When it comes to innovations and new services in the beauty world it can be hard to keep up. Even for folks who work in the industry, staying abreast of all the latest trends, processes, popular ingredients and new terms can be overwhelming. You may have been hearing the term cosmetic dermatology more recently and wondering what it is, how it differs from medical dermatology and whether this is something you should be investing in. We interviewed L’Oréal Paris consulting expert, Miami-based board-certified dermatologist, Janelle Vega, MD to give us the 4-1-1 on cosmetic dermatology.
Beauty Magazine Editor (BM): What’s the difference between cosmetic dermatology and medical dermatology?
Dr. Vega: There is no board certification for cosmetic dermatology. There are board-certified dermatologists who are experts in treating medical skin issues and who may also specialize in or practice cosmetic dermatology — some of whom have had extra training specifically in cosmetics through fellowships. I make this distinction because there is a fast-growing number of non-dermatologist physicians who claim to be “cosmetic dermatologists.” In fact, they are neither dermatologists nor “cosmetic dermatologists”, but making this claim is not illegal because they are not claiming to be board-certified dermatologists.
BM: When would someone seek out a cosmetic dermatologist?
Dr. Vega: Cosmetic dermatology refers to non-invasive treatments to improve aesthetics, including peels, injectables, lasers and cosmeceuticals. Non-cosmetic dermatology treats a myriad of skin disorders which include, but are not limited to, skin cancer, psoriasis, acne and rosacea, for example by board-certified dermatologists. Some of these disorders can be treated using tools from our cosmetic practice, such as laser treatments and cosmeceuticals.
BM: What are some benefits of seeing a board-certified dermatologist who specializes in cosmetics?
Dr. Vega: The benefit of seeing board-certified dermatologists who specialize in cosmetics is that we have a background in medical dermatology, and we are able to determine the appropriate way to treat your skin issues [while avoiding] pitfalls that can worsen patient outcomes. For example, there are certain pigmentation disorders that can be aggravated with laser treatments or aggressive approaches, but these disorders are often not recognized by other practitioners, which can be frustrating for patients when they get an adverse event.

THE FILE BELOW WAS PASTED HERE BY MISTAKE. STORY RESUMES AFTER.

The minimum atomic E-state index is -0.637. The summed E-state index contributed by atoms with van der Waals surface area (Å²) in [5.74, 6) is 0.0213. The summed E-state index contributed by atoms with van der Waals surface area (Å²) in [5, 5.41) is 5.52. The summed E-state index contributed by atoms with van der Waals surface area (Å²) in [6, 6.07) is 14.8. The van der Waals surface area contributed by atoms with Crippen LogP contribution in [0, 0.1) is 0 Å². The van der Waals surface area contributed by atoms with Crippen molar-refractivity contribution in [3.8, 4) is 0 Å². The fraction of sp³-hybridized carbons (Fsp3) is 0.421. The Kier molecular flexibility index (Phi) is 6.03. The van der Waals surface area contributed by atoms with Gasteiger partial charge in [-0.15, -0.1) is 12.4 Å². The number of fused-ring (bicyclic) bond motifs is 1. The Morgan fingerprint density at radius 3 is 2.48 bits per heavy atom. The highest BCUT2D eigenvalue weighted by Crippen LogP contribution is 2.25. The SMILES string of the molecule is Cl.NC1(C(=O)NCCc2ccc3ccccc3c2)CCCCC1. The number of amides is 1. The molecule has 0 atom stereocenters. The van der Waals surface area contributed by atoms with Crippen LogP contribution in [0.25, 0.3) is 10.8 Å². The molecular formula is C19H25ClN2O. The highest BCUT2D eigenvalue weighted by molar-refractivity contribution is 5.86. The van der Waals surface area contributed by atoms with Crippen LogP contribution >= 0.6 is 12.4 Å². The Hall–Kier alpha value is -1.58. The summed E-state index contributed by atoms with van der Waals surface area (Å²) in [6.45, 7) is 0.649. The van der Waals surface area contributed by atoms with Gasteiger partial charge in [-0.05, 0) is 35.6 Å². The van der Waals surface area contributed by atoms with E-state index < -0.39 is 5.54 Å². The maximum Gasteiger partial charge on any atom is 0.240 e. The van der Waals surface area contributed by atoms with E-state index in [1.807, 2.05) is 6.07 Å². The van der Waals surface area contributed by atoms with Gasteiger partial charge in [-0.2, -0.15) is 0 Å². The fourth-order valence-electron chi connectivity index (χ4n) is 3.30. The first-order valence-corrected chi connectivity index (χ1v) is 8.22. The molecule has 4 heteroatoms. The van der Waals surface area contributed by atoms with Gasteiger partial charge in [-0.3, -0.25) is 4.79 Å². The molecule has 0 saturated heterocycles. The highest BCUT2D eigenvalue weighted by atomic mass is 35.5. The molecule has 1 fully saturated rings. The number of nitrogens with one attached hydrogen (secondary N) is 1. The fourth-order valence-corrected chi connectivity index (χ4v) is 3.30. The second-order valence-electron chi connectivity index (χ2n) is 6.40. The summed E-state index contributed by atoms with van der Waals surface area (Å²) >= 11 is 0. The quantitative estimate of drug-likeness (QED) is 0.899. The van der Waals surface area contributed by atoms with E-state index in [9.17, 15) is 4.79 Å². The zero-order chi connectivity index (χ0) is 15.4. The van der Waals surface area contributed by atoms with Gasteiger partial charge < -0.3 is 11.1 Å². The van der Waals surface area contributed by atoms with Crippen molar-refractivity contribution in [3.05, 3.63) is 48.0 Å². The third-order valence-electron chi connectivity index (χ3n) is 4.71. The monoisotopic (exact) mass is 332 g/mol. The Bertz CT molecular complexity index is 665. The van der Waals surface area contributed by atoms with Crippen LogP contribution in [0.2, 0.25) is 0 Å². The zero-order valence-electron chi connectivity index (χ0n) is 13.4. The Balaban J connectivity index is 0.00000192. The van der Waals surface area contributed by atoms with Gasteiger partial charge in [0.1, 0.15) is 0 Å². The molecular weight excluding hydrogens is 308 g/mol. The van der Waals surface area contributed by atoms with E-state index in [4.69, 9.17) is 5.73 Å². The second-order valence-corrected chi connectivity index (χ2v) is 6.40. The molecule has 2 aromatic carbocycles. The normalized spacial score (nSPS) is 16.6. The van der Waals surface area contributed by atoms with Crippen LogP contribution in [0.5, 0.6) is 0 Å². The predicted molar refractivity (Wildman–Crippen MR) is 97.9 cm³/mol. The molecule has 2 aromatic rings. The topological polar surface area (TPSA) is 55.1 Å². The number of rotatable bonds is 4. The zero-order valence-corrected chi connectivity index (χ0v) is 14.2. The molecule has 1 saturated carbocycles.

Another benefit is that we have extensive training in anatomy and are properly equipped to deal with and recognize adverse events associated with fillers. Dermatologists have extensive training in skin biology and are uniquely suited to choose the right skin care products for their patients. Lastly, a cosmetic dermatologist will be able to offer you both medical and cosmetic approaches to dealing with skin disorders that can be cosmetically distressing such as acne, melasma, hyperhidrosis and rosacea.
BM: Is cosmetic dermatology more expensive than medical dermatology treatments?
Dr. Vega: Cosmetic dermatology is generally not covered by insurance, so it will be an out-of-pocket cost for most patients. In this respect, it can be more expensive than medical dermatology treatments, which often consist of prescription creams that are covered by insurance.
BM: Are there skin care ingredients that you can get over the counter that you would recommend to someone who is seeking cosmetic dermatology results but are on a tight budget?
Dr. Vega: The most important [topical] to prevent aging is sunscreen, as the sun’s rays account for about 90 percent of skin aging. This is readily available over the counter, but to be effective, consistent, daily application is crucial. Another important component of a skin [care] regimen is using a retinoid or retinol. There are many excellent over-the-counter formulations of retinoids and retinols that are clinically proven to improve collagen production and reduce fine lines and wrinkles.
Editor’s tip: If you’re looking for great anti-aging moisturizers we’ve got you covered. The L’Oréal Paris Wrinkle Expert 55+ Age Defense Lotion SPF is formulated with SPF 30 for that much-needed sun protection Vega mentions. It also helps to reduce wrinkles — use it as your daytime face moisturizer.
The L’Oréal Paris Revitalift Pressed Night Moisturizer With Retinol + Niacinamide deeply moisturizes, visibly reduces wrinkles and evens skin tone over time. Make it your go-to night cream.
Written by: Shalwah Evans, Photography: Chaunte Vaughn, Senior Art Director: Melissa San Vicente-Landestoy, Associate Creative Producer: Becca Solovay, Makeup Artist: Jonet Williamson, Hair Stylist: Akihisa Yamaguchi, Wardrobe Stylist: Adriana Perez-Bell, Digital Tech: Paul Yem, Model: Chelsea Vaughn
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